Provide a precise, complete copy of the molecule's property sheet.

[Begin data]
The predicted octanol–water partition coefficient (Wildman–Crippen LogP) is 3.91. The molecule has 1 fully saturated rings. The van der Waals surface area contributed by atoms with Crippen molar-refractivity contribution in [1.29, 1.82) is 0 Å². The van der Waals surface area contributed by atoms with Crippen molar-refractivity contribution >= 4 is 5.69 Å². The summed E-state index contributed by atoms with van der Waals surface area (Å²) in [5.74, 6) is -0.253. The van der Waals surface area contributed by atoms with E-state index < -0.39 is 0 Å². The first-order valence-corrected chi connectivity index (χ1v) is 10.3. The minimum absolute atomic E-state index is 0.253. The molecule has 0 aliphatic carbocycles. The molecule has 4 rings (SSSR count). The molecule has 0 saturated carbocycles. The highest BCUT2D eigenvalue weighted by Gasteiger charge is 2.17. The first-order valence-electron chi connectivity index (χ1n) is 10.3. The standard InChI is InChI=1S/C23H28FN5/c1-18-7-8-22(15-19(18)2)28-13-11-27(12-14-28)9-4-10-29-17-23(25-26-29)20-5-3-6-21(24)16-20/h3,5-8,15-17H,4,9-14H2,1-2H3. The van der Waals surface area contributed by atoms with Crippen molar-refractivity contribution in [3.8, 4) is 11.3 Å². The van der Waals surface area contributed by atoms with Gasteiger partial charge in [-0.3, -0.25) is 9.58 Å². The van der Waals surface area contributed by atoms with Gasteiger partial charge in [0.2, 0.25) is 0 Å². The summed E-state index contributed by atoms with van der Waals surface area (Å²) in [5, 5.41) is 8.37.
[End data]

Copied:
The predicted octanol–water partition coefficient (Wildman–Crippen LogP) is 3.91. The molecule has 1 fully saturated rings. The van der Waals surface area contributed by atoms with Crippen molar-refractivity contribution in [1.29, 1.82) is 0 Å². The van der Waals surface area contributed by atoms with Crippen molar-refractivity contribution >= 4 is 5.69 Å². The summed E-state index contributed by atoms with van der Waals surface area (Å²) in [5.74, 6) is -0.253. The van der Waals surface area contributed by atoms with E-state index < -0.39 is 0 Å². The first-order valence-corrected chi connectivity index (χ1v) is 10.3. The minimum absolute atomic E-state index is 0.253. The molecule has 0 aliphatic carbocycles. The molecule has 4 rings (SSSR count). The molecule has 0 saturated carbocycles. The highest BCUT2D eigenvalue weighted by Gasteiger charge is 2.17. The first-order valence-electron chi connectivity index (χ1n) is 10.3. The standard InChI is InChI=1S/C23H28FN5/c1-18-7-8-22(15-19(18)2)28-13-11-27(12-14-28)9-4-10-29-17-23(25-26-29)20-5-3-6-21(24)16-20/h3,5-8,15-17H,4,9-14H2,1-2H3. The van der Waals surface area contributed by atoms with Crippen molar-refractivity contribution in [3.8, 4) is 11.3 Å². The van der Waals surface area contributed by atoms with Gasteiger partial charge in [-0.3, -0.25) is 9.58 Å². The van der Waals surface area contributed by atoms with Gasteiger partial charge in [0.2, 0.25) is 0 Å². The summed E-state index contributed by atoms with van der Waals surface area (Å²) in [5, 5.41) is 8.37.